### Online Programming Contest, 2-3 October 2004

Solution to Problem 1: Dividing Sequences

```This problem illustrates a very general method than can be used
solve a vast number of computational problems. We examine a
solution to this problem first and then describe the principles
behind this technique.

Let the input be a_1, a_2, ..., a_N. Let us define Best(i) to be
the length of longest dividing sequence in a_1,a_2,...a_i that
includes a_i.

For example in the sequence 2 3 4 8 16 9 14 18 with i = 6,
Best(i) is 2 corresponding to the sequence 3 9 (Even though 2 4 8
16 is a dividing sequence within the first 6 elements, that does
not count as Best(6) refers to the length of the longest dividing
sequence among 2 3 4 8 16 9 that uses the the 6th element, in
this case 9. )

Next, we express Best(i) in terms of Best(j) with j <i.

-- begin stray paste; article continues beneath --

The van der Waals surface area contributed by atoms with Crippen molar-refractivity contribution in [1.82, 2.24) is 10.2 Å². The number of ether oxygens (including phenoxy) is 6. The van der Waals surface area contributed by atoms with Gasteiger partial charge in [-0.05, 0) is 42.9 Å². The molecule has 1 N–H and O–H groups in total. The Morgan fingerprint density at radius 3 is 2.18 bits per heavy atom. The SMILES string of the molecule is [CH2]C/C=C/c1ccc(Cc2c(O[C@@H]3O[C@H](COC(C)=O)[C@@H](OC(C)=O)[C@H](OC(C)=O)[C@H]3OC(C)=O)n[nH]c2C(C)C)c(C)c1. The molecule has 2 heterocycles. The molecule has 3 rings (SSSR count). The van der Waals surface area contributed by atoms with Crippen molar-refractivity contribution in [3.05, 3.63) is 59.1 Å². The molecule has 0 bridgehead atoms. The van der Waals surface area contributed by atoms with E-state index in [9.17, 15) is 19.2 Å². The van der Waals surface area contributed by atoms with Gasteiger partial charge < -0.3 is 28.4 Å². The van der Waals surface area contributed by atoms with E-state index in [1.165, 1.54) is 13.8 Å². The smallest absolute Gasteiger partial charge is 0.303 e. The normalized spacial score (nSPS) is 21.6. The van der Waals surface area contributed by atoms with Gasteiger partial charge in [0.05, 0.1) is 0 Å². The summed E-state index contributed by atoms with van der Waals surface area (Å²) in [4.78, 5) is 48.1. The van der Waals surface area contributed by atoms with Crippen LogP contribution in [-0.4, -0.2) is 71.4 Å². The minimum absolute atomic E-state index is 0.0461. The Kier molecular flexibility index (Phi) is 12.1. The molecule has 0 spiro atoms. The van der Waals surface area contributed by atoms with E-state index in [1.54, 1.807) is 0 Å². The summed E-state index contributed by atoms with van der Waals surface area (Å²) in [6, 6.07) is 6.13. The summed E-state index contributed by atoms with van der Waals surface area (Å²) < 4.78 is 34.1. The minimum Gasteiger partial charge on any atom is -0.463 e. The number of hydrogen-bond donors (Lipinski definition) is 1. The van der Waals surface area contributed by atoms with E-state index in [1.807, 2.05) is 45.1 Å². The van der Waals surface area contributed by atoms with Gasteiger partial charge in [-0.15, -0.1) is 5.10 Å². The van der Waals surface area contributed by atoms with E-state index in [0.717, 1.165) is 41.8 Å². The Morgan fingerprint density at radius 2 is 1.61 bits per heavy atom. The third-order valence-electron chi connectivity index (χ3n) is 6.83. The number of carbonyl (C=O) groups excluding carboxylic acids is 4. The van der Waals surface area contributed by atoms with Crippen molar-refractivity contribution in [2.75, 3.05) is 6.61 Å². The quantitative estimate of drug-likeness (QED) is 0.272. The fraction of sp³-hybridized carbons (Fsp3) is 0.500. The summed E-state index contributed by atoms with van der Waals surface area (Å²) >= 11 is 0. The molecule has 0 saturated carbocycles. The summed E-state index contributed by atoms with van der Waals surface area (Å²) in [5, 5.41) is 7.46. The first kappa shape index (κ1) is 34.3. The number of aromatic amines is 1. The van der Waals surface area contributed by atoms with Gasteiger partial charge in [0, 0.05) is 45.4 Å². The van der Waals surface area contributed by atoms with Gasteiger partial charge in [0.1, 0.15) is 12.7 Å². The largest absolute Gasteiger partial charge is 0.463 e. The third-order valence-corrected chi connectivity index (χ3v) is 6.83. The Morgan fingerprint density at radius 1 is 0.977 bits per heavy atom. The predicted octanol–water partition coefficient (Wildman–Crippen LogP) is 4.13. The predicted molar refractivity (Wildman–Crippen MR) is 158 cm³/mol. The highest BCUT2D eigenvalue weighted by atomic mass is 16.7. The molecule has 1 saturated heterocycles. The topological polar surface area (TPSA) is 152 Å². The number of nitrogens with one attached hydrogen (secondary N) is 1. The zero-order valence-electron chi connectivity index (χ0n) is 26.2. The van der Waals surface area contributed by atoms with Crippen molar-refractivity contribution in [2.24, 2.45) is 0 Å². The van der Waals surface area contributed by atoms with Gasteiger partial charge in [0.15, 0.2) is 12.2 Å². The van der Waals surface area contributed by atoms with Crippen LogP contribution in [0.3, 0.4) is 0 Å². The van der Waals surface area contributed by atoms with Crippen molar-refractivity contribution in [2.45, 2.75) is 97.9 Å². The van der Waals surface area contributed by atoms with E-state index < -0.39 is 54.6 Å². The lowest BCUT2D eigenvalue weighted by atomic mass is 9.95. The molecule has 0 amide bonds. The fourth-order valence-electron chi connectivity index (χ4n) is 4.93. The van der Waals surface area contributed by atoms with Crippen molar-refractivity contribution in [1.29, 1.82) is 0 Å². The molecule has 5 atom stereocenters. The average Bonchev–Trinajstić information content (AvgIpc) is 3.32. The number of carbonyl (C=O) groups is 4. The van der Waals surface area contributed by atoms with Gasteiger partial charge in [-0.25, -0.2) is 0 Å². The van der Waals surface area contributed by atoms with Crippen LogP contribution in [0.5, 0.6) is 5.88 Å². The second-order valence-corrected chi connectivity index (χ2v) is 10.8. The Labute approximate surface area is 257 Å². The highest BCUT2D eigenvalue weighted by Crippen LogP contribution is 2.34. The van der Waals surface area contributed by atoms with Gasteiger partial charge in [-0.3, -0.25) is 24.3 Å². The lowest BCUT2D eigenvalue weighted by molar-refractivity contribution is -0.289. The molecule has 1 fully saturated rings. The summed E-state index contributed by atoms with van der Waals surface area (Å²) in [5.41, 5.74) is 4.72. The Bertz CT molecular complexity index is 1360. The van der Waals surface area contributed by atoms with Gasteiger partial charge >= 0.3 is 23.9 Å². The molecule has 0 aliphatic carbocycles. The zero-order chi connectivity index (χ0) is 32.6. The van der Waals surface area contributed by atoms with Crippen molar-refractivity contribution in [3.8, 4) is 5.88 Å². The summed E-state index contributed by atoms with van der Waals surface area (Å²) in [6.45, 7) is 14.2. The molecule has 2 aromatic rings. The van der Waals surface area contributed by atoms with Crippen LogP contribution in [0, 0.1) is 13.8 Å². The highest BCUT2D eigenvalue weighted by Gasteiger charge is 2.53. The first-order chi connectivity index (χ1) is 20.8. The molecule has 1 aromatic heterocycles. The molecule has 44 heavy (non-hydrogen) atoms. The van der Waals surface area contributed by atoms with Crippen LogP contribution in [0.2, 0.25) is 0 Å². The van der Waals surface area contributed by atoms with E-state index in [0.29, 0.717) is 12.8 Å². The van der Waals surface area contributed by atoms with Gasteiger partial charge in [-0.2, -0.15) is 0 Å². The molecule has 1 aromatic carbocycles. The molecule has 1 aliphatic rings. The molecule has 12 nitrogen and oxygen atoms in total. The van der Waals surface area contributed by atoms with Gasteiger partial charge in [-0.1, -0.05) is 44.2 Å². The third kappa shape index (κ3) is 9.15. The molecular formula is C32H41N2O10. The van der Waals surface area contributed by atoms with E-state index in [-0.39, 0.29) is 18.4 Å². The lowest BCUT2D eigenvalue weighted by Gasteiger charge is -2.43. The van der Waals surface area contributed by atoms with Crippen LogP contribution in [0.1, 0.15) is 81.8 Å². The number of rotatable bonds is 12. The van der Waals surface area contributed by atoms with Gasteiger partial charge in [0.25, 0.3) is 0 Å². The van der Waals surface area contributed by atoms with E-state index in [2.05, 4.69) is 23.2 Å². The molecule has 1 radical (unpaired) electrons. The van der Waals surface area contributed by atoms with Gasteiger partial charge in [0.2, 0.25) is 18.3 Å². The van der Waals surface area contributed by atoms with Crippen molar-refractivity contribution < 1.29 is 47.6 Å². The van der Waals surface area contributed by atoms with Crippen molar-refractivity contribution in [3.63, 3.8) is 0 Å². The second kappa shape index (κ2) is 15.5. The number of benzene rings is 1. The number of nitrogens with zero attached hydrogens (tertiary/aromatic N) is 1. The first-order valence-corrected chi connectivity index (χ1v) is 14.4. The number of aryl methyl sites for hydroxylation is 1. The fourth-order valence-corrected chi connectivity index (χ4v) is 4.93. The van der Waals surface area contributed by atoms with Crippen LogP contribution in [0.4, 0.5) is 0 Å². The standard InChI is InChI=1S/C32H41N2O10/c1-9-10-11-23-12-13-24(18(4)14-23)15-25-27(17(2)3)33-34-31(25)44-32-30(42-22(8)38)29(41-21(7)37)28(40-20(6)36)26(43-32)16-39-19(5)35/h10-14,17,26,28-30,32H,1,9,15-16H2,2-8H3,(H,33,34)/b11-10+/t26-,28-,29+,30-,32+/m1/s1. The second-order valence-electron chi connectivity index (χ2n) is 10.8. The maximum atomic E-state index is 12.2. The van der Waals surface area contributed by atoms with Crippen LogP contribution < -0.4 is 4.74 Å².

Suppose none of the elements a_1, a_2, ... a_{i-1} divide a_i
then clearly Best(i) = 1.

Otherwise, Best(i) >= 2.  Consider the longest dividing sequence
among a_1 a_2 ... a_i that uses ai.  Suppose, the previous
element in this sequence is aj (with j <i) then clearly Best(i)
= Best(j)+1. (Why?)

Further, for each k, with k <i, either a_k does not divide a_i
or Best(k) + 1 ≤ Best(j) + 1 = Best(i). (Otherwise, a_k divides
a_i and Best(k) + 1 > Best(j) + 1 = Best(i). So the longest
dividing sequence ending at a_k extended with a_i has length
Best(k) + 1 > Best(i) contradicting the maximality of Best(i).)

Thus, we see that

Best(1) = 1

and

Best(i) =   MAX { Best(j) + 1 | j <i and a_j divides a_i }

(where we assume that MAX {} = 1)

This indicates a rather direct method to compute Best(i):

Best(i) {
if (i=1) return (1)
else {
max=1;
for (j=1 to i-1) {
if (a_j divides a_i) {
max = Maximum(max,Best(j)+1)
}
}
return(max)
}
}

Once we have all the Best(i)'s, the required answer is the
maximum among Best(i) for all 1 ≤ i ≤ n.

The problem with our description above is that it is very